It’s true that fiber—both soluble and insoluble varieties—aren’t fully digested. Given what you know, that seems bad. And packing yourself with a bunch of fiber-rich foods does generate a gastrointestinal reaction.

But the reason fiber-rich plant-based foods aren’t on the list above is because these foods have so many positives. And there are easy ways around the digestive dysfunction they could cause.

First of all, fiber also aids in digestion, adding bulk and helping the movement of waste products. It also acts as food for your microbiome (prebiotics). And finally, fiber has ties to multiple health benefits and weight management success.

Vegetables and fruits are packed with vitamins, minerals, and other phytonutrients. So, you don’t want to skip them because they were on a list of hard to digest foods. You just have to be smart about how they are prepared and how much you eat.

Gradually increase your consumption of raw vegetables—especially cruciferous types, like cabbage and broccoli. That way your body and microbiome have time to adjust to the incremental increase in fiber and other plant material. Cooking vegetables will also help with their digestibility, and, in some cases, improve the bioavailability of certain nutrients.

When it comes to fruits, moderation still matters. But selection is important, as well. Berries and bananas—and other low-fructose fruits—are easier on your digestive system than choices like pears or apples. Also, don’t overdo it with acidic fruits.

Obviously, avoid grains if you’re allergic to them. And legumes (beans, lentils, and peas) are tough because they’re full of fiber and you may not have the enzymes needed to break them down. Soaking beans before cooking is a step towards mitigate beans’ impact on your guts.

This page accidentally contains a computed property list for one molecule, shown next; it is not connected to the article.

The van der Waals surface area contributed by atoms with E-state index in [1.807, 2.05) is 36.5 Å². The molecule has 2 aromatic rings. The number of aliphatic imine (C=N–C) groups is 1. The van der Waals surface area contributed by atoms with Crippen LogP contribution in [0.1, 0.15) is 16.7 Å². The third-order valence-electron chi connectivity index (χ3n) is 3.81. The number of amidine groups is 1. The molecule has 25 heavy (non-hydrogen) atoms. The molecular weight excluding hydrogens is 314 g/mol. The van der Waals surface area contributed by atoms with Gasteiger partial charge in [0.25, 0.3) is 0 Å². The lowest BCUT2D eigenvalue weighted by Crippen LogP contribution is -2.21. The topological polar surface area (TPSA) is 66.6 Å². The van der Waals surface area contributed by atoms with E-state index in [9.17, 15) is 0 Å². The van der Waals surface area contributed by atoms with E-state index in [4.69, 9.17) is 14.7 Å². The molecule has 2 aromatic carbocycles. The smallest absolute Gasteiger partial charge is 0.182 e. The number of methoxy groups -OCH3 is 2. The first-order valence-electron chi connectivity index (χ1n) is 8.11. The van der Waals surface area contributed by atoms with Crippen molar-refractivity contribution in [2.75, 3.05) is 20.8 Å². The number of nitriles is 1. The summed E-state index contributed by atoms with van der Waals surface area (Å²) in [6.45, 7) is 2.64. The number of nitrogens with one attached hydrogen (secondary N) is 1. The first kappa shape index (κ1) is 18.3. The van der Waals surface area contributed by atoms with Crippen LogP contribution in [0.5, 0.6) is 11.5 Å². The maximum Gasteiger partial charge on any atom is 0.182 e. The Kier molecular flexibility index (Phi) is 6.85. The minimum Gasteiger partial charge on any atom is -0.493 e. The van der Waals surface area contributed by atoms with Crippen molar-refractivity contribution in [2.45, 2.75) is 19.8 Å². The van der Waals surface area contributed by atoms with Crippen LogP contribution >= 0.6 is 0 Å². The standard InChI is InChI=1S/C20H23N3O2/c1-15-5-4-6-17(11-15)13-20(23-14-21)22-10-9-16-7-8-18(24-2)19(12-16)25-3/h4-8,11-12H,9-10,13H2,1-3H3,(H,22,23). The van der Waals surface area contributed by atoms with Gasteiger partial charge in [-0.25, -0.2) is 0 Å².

Do a Favor for Your Digestive System

There are so many factors to consider when planning your meals. You can focus on macronutrients, micronutrients, calories, and on and on. Just don’t forget about what happens after the food leaves your fork.

Cut the food that you eat into small pieces and chew each bite completely before swallowing, as this can aid in digestibility. Swap out or limit the hard to digest foods you eat for ingredients easier on your gastrointestinal tract. That way eating will be energizing, filling, and satisfying instead of a form of culinary sabotage for your day.

hand planting corn seed

hand planting corn seed

You’re a gardener—even if you don’t have the green thumb to prove it. You may never have planted a seed and cared for it until it sprouts from the earth. But you’re still a gardener of sorts. That’s because your gut is like a garden and your diet acts as the soil and fertilizer.

What you put into your garden influences your microbiota (the microbes that grow there). Specifically, the mix of fiber, protein, carbohydrates, fat, and micronutrients in your diet determines whether your microbiome will flourish.

The microscopic residents of your gut include fungi, viruses, yeast, and other microorganisms. But bacteria are the most notable gut flora. Because their lifespan is short, bacteria can adapt to environmental changes rapidly. They can also take genetic material from neighboring gut flora, which can benefit both bacteria and the host they live in (you!).

These characteristics are what make bacteria so impactful on human health. And that’s why it’s important to understand how your diet cultivates the health and diversity of bacteria and other gut flora.

How Your Gut Garden Started

Last Months of Pregnancy

You weren’t born with the bacteria you now have in your gut. This profile was built over the initial years of your life, starting with the way you were born. Cesarean versus vaginal delivery dictated the initial dominant bacteria in your gut. Then, what you were fed rounded out your gut’s early bacterial profile.

Studies on mother’s milk really illustrated the role and importance of gut microbiota. Researchers initially were unsure why the milk contained such complex carbohydrates. These molecules were known to be indigestible for infants. The babies lacked the necessary enzymes. However, early research revealed the complex carbohydrates are actually present in mother’s milk to nourish the infant’s gut microbiota, and not the infant.